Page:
"Want to come dancing with us tomorrow?", her and our friend said.
"Of course, that sounds fun. Where?"
"The Alt Theater"
"What kind of music?"
"ahh, it's like world and dubby stuff."
"Alright, I'll call you tomorrow."
"Great, great, we can't wait!"
Her and our friend left the bar, I wanted to go run after them, I had just seen the two of them together and got high from their company and now they were leaving...leaving for something fun I felt. I returned my eyes to the person in front of me and the person I was saying goodbye to. That sit felt like a hundred fire ants biting my ass. I felt an impulse screaming through my soul. Go! Go run after them, you can do that, it's rude but you have to go to that. There is no other way. I shallowed the rest of my "juice" and picked up where I last left off with Alex. Eventually the stings went away, the voice silenced and I was back in the room.
The next day I called up our friend and we spoke for about the day, what our first thought was that morning, and I got carried by how it felt strange looking at the ceiling this morning; not because it was being seen through the No-See-Um mesh of a tent but because I was finally, actually, leaving this place (apartment, neighborhood, city, this life). We agreed to meet at six, I was stressed about giving all my things away and cleaning the apartment. My sister was coming soon, I was going out dancing and I knew the responsible thing was to stay home and get on with this move. I called again and made plans to meet our friend at her house. We hugged asked our each other's days went and I threw a few questions about our friend. I wanted to know more about her without it my curiosity being too noticeable. I asked and she answered. We took off after her and she was running late. We laughed and I was sucking in as much comfort I had with our friend until she came out. I wanted to be relaxed, myself, the self that doesn't feel nervous or shy, lost, sticking his nose where it didn't belong.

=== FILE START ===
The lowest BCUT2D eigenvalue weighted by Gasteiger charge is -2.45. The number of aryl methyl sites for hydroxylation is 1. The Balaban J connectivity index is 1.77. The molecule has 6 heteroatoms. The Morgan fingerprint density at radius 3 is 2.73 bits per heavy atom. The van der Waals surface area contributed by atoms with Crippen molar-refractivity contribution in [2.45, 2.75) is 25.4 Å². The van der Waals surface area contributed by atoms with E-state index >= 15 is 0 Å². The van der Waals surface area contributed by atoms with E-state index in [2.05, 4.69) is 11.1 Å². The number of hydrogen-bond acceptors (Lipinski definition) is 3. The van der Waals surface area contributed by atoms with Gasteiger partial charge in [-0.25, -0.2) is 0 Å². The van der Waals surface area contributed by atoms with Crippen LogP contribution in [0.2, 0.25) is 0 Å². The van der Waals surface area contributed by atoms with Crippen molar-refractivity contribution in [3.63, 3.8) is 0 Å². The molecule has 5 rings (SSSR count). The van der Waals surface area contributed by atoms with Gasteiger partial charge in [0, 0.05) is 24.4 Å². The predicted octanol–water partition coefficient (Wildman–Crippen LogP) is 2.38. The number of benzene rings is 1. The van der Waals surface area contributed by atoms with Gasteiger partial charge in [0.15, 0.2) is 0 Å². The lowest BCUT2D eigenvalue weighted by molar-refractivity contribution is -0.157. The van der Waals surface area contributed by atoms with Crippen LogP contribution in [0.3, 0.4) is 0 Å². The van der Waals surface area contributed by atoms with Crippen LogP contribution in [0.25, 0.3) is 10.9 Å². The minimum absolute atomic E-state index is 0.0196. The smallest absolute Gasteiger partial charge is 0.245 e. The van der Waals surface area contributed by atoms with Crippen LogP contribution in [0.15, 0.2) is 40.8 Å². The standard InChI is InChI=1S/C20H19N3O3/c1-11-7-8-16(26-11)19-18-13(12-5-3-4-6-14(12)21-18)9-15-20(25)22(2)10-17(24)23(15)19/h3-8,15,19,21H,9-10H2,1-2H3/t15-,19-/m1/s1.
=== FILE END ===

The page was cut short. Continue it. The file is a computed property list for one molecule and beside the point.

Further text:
She came out and we all went down the street on our bikes. Between stopped I would ask questions about what we were going to and what to expect? "Should I be high for this?" "No, please don't." "Alright, alright, I'll stop asking questions". We arrive at the Alt Theater, I have to sign a waiver. I moved towards the dancehall and I am told to take off my shoes and to not talk while in the dancehall. I do as I was told and dump my things in a giant pile of other people's things. In the dancehall there are people dancing: one guy is looking up to the ceiling moving his arms towards the overhead lights while a lady and a grey-bearded man with long hair roll around on the ground. A couple hugging each other hard and move in a circle, a bald man dances like a tribesman around an invisible fire. I don't feel like I am in a room full of young adults that look too cool, the music isn't noise, there aren't any drunks, no freshly-broken up men and women yelling, "I'M FREE!". I feel like I am arriving to the first day of kindergarten and I smile.
To Be Continued...